Media has massive duty in Constitution debate


One of the things that has struck me in watching this difficult debate on the Constitution is the responsibility on the media. Official civic education is absolutely critical of course, but it is never going to reach everyone in the country.  So the media has to carry some of the burden of trying to explain to people impartially and responsibly what is in the proposed draft, how it differs from the current one, and how it will affect Kenyans.

With over 800,000 Kenyans on Facebook alone and around 17 million Kenyans with mobile phones, online news and discussion groups have growing followings. I want to use this blog to engage with these so do flag up those you think interesting. But it will be some time before new media becomes as significant as traditional print and broadcast channels.  For many in rural areas, radio is still the only way to hear what is going on, especially for those more comfortable with their vernacular language.  That puts a weighty responsibility on editors and presenters.   Chat shows and phone-ins can have a big influence, and the experience of the post election violence has led media houses to realise they cannot just disclaim views as those of others.

I’m confident that the Kenya media is well-placed to take on this responsibility and agree with comments I hear, particularly from other African visitors on how professional the Kenyan media is.  It has played a key role in holding government to account, investigating and exposing corruption scandals, and contributing to an intelligent debate about political reform.  With increasing media confidence, and an ability to stand up against some overly defensive attempts at Government regulation, the authority with which it speak grows too. 

But I have experienced some downsides, not least in seeing quotes attributed to me, to diplomatic colleagues and even to our Ministers which we’ve never said.  When our last Minister for Africa visited Kenya, I had to explain to the Foreign Minister who rang to protest about comments he’d read in the press, that she had not made them.  The same goes for most of the outrage about \’foreign envoys\’ lecturing Kenya – much of the time you find out that people have chosen to put words into our mouths.  But while we can clear up most of the immediate misunderstandings, their effect lingers and can mislead wider audiences.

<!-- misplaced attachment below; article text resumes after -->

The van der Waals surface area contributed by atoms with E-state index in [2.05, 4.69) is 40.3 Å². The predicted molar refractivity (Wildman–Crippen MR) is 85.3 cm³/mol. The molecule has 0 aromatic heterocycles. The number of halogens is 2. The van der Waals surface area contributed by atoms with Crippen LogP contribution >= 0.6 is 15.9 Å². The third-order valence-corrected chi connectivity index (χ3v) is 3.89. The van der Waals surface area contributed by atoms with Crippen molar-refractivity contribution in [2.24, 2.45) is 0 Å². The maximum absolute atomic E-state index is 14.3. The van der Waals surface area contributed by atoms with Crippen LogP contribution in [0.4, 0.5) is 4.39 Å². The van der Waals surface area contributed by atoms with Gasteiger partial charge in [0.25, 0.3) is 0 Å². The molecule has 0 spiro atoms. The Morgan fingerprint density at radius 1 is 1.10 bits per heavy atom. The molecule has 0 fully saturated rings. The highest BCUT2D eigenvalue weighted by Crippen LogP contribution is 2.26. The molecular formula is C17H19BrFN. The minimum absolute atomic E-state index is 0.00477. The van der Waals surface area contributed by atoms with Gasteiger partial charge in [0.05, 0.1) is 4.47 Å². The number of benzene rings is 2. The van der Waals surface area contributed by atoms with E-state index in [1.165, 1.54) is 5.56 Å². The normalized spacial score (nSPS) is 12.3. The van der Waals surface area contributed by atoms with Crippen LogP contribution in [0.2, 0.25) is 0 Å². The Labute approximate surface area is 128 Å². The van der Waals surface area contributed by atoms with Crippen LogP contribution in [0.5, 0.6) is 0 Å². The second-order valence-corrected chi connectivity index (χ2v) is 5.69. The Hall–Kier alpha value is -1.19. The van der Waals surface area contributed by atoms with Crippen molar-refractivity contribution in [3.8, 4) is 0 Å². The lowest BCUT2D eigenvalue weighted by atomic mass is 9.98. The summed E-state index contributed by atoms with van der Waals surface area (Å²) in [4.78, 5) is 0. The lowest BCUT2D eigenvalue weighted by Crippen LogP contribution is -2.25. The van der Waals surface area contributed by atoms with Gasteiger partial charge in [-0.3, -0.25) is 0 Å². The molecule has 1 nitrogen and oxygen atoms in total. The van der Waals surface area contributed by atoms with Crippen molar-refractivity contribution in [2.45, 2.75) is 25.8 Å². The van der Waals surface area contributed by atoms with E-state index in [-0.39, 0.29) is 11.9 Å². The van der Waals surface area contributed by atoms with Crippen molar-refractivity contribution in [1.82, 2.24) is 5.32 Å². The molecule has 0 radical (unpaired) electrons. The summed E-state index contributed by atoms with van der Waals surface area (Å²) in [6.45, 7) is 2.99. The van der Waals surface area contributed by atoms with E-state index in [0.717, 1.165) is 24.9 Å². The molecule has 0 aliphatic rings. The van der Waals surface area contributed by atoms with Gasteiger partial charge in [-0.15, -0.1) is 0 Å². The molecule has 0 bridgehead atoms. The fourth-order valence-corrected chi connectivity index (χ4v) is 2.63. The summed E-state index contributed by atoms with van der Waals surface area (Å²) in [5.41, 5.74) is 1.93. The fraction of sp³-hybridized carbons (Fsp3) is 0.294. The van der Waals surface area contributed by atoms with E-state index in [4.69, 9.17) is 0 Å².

The ethics and standards of journalism are arguably even more important as we near the referendum.  And I don’t think it’s enough to report comments accurately – the readers are owed objective analysis too. It’s been tragic to see some politicians whipping up the constitutional debate into a narrow, emotional campaign that plays on people\’s fear or intolerance of others. I really hope that the media will carry on with the positive role that they have mostly played so far, exposing untruths and helping ordinary Kenyans to understand what is actually contained in the draft, while taking the heat and anger out of the debate. We will support that and hope you will too.

(Rob Macaire is the British High Commissioner to Kenya.  This article was first published on the UK in Kenya blog

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